A vast majority of Americans receive their news digitally nowadays, according to the Pew Research Center, and only five percent prefer print media over digital. But Kelsey Russell, a student in the College’s Sociology and Education program, is aiming to change that — hoping to “bring back the newspaper” by inspiring her Gen Z peers and growing TikTok audience to return to print media and regain some agency instead of relying on algorithms to get informed. 

“I spread the word on TikTok because it’s important to meet young people where they’re at,” explains Russell, whose viral content has landed her on The Drew Barrymore Show and Huffington Post. “It sounds dramatic but reading print improved my quality of life. I’m more informed, less anxious and more curious than ever…Sharing what I learn through TikTok helps me get my message across to my peers.” 

Russell’s perspective resonates when the immediacy of online news and the rise of artificial intelligence makes staying informed particularly fraught. Visual misinformation has officially permeated the culture more deeply and effectively than ever before, shaking the public’s trust in everything from our political leaders to the British royal family and more. 

While Russell’s own turn to print media was inspired by her personal desire to be more informed, her TC classes from faculty like Basil Smikle (Ph.D. ’19) influence her TikTok videos by helping Russell highlight how media reflects and amplifies political rhetoric, not just facts. 

“I'm able to use the lessons that they're teaching us, and apply them to the articles I'm reading and even give [those lessons] to a bigger audience, allowing [the viewers] to expand their thoughts,” Russell says. 

But in addition to advocating for print as a means for media literacy, Russell sees the medium as a critical opportunity for younger citizens to find greater value in the world around them. 

“When I consume news on my phone, I’m not just consuming the news. A text message is coming through, someone’s calling me,” says Russell. “I’ll see [an interesting article] mid-Instagram scroll, maybe click on it, and then go to the next post.” The endless churn of content, especially on social media, is overwhelming and can quickly lead to media overload, as described by the American Psychological Association. When she pivoted to print, Russell’s anxiety toward the news reduced significantly, despite the negativity bias present in digital and print news.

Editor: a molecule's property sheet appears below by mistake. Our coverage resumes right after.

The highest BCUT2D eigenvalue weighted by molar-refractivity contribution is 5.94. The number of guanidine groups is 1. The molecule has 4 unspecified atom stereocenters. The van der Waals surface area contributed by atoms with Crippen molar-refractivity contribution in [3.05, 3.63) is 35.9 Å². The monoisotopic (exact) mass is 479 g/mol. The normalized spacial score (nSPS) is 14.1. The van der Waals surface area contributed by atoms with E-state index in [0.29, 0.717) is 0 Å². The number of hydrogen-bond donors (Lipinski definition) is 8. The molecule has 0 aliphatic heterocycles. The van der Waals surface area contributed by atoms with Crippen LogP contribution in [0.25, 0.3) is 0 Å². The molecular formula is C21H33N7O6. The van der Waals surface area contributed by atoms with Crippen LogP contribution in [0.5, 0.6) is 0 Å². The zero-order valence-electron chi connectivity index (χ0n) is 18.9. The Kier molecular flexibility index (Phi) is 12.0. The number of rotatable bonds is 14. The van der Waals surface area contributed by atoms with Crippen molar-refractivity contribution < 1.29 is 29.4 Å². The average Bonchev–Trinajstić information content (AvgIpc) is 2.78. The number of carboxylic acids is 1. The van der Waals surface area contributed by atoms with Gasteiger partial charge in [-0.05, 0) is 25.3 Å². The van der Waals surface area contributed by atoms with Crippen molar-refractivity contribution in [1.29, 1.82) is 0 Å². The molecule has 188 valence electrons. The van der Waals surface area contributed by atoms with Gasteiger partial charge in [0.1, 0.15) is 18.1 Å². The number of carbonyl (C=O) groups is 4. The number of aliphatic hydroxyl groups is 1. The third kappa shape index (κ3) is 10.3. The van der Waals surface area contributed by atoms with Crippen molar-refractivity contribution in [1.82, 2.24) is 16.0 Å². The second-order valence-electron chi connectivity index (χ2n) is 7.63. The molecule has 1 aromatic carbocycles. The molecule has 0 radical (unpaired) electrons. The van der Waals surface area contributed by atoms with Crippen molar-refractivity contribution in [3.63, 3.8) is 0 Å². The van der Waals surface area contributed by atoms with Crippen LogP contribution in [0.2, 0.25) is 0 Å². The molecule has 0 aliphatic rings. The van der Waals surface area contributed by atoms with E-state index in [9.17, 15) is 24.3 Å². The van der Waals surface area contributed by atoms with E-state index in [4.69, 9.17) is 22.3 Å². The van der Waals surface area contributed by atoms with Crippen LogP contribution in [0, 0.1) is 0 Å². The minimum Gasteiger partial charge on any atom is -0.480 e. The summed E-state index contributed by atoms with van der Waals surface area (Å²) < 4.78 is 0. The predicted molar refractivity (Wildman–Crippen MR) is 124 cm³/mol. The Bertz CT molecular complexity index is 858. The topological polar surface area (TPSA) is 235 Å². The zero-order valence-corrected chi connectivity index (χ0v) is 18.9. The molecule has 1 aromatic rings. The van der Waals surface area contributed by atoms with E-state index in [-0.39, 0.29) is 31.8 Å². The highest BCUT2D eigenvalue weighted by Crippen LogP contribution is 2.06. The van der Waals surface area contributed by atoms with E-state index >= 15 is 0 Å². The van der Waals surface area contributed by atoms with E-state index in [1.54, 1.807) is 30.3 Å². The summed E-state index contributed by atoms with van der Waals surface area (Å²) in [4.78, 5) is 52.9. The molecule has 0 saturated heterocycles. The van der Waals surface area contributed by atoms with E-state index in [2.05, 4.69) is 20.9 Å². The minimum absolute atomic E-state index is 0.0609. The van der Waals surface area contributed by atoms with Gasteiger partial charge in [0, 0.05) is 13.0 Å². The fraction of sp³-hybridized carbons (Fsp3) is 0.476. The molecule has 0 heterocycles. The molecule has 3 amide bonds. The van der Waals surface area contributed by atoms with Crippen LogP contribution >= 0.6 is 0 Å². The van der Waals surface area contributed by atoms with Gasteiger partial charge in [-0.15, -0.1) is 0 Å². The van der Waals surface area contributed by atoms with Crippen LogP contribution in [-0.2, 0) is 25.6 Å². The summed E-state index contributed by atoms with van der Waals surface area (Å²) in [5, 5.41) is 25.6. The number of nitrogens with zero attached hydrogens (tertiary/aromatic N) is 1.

By setting aside time to read a physical paper, Russell was able to take the time to process what she was reading and how it made her feel. “I can say ‘Okay, I read that news article. It made me really sad. What can I do?’ Maybe I can go on a walk. Maybe I can go have a yummy snack. As silly as it sounds, it's easier to process your emotions when you read things on print because you're distracted from the thing that causes us the most anxiety, which is our phones,” says Russell.

Research suggests that reading print is associated with higher comprehension compared to reading from a screen, something that Russell echoes. “It’s made me more engaged and improved my listening skills which in turn makes me a more patient person,” she says. 

Perhaps more importantly, reading print and organically encountering things that interest you sparks a truer form of curiosity, in Russell’s view. “Curiosity is the most natural human instinct in the world,” she says, and currently, “we have no agency over our curiosity on our phone” due to the prevalence of algorithmic-based search, “but when you read print you're able to lean back into that natural sense of curiosity.”

Looking toward the election, Russell is, of course, concerned about misinformation, “I'm more concerned about the fact that people are having less conversations in person about political issues. And when they do, it turns into something very divisive and volatile,” she says. The solution, as Russell sees it, is having more person-to-person conversations about these topics because it’s far easier to dispel misinformation and bias news sources when having in-person interactions.

Russell — who sees herself continuing scholarship beyond her master’s — also hopes that readers and voters start to ask the question “why?” more often. “Media literacy and informed decision making, both start with the question of, why? Why am I doing what I am doing?”